Every child is different and there is usually a "window" in which a child will developmentally achieve their gross motor/fine motor and speech goals. If you are having some concerns regarding your son's walking you can e-mail me privately (I am a pediatric physical therapist and specialize in preemies) and I can give you some suggestions to "boost" his confidence level. As far as speech is concerned he should have 2-3 words at 12 months per the speech therapists I know and that will increase to about 10 words by the time he is at his adjusted age of 24 months. Is is holding a sippy cup or bottle at this time? Is he playing with toys and engaging you with eye contact, etc? If so then I wouldn't worry about either fine motor or cognitive development at this time. Again, please feel free to write me - and I can give you some really easy techniques to get him walking independently. Then you'll REALLY be in trouble! LOL~
Take care and God bless,



answers from Los Angeles on

I really don't have an answer for your question; however, I do want to give you a little reassurance. My son was born after 40 weeks (way after due date and I think it was the threat of induction!!). But he did not walk until almost 19 months. The doctor was ready to start physical therapy etc. He is now 5 and in kindergarten working above his grade level, walking talking and everything normal. If your son isn't walking/talking yet, give it a little more time and be patient (I know it is hard, so many people told me the same thing and it was frustrating at the time). My doctor also told me that if he isn't walking and talking his brain/body is probably developing another area. I do know that my son was very good at stacking blocks, puzzles and most motor skills (just not walking!!). I am sure that he will be walking and talking in no time! And keep an eye out for the areas that he may be a little ahead of his age and realize that his body is in constant development. Good luck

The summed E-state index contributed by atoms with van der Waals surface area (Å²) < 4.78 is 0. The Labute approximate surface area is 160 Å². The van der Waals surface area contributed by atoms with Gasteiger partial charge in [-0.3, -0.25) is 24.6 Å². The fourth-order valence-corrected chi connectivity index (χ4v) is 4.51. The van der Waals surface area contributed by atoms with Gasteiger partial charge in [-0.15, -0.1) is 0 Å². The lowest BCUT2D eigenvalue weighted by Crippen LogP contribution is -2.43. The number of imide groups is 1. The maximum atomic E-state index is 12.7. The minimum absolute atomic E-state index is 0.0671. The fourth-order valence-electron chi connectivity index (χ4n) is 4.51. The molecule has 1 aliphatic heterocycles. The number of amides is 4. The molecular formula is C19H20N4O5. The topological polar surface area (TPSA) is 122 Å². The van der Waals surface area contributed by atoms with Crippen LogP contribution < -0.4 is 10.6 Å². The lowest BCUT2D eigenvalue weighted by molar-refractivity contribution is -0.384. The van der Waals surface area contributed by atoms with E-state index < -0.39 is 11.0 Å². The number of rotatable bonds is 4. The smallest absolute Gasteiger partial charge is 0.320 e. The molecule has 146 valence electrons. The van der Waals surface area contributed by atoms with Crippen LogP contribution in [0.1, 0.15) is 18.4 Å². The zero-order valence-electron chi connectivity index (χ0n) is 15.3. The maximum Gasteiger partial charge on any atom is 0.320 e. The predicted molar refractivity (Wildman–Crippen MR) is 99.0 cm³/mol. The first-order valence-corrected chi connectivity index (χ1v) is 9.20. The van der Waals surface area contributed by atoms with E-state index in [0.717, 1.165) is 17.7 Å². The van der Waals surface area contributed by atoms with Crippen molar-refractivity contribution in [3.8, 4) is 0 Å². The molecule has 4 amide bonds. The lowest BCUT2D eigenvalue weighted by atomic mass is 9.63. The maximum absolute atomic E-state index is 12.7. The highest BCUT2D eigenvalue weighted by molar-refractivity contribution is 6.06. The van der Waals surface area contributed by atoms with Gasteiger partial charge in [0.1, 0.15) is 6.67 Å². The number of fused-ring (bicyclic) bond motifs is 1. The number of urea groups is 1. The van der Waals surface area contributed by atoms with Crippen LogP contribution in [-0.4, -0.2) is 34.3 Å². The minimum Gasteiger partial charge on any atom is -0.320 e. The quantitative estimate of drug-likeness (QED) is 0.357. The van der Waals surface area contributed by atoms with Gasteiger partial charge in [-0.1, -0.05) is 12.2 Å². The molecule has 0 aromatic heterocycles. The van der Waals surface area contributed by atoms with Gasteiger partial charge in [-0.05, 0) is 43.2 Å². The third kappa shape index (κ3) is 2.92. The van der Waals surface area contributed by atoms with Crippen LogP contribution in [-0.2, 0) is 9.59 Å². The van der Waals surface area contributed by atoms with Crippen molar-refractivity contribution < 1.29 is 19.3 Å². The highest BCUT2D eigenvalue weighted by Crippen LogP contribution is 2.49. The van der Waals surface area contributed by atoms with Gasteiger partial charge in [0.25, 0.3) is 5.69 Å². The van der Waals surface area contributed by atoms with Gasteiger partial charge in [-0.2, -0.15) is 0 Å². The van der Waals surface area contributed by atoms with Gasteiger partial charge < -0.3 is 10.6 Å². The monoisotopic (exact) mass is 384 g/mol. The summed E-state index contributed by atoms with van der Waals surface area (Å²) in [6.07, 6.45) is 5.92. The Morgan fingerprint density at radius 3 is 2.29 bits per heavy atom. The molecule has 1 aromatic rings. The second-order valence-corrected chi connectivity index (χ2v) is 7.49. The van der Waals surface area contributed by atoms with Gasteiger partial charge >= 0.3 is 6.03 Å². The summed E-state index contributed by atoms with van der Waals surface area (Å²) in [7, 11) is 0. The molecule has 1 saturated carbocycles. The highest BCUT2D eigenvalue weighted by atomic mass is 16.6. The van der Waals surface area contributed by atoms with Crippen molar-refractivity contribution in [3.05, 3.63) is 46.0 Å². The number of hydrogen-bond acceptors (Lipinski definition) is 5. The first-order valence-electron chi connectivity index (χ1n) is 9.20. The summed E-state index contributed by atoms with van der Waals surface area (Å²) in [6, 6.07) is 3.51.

answers from Los Angeles on

I have read and experienced that they catch up at about 2 years old. I have also know a few 18month olds that arent quite walking yet. Also, because he is a boy, speech may be a little slower to come. They have a speech explosion around 2 years old also. My husband used to think there was something wrong with my boy when he was 12months old and only had about 5 words. Now, my husband is asking how we shut him up!!!
Good luck



answers from Los Angeles on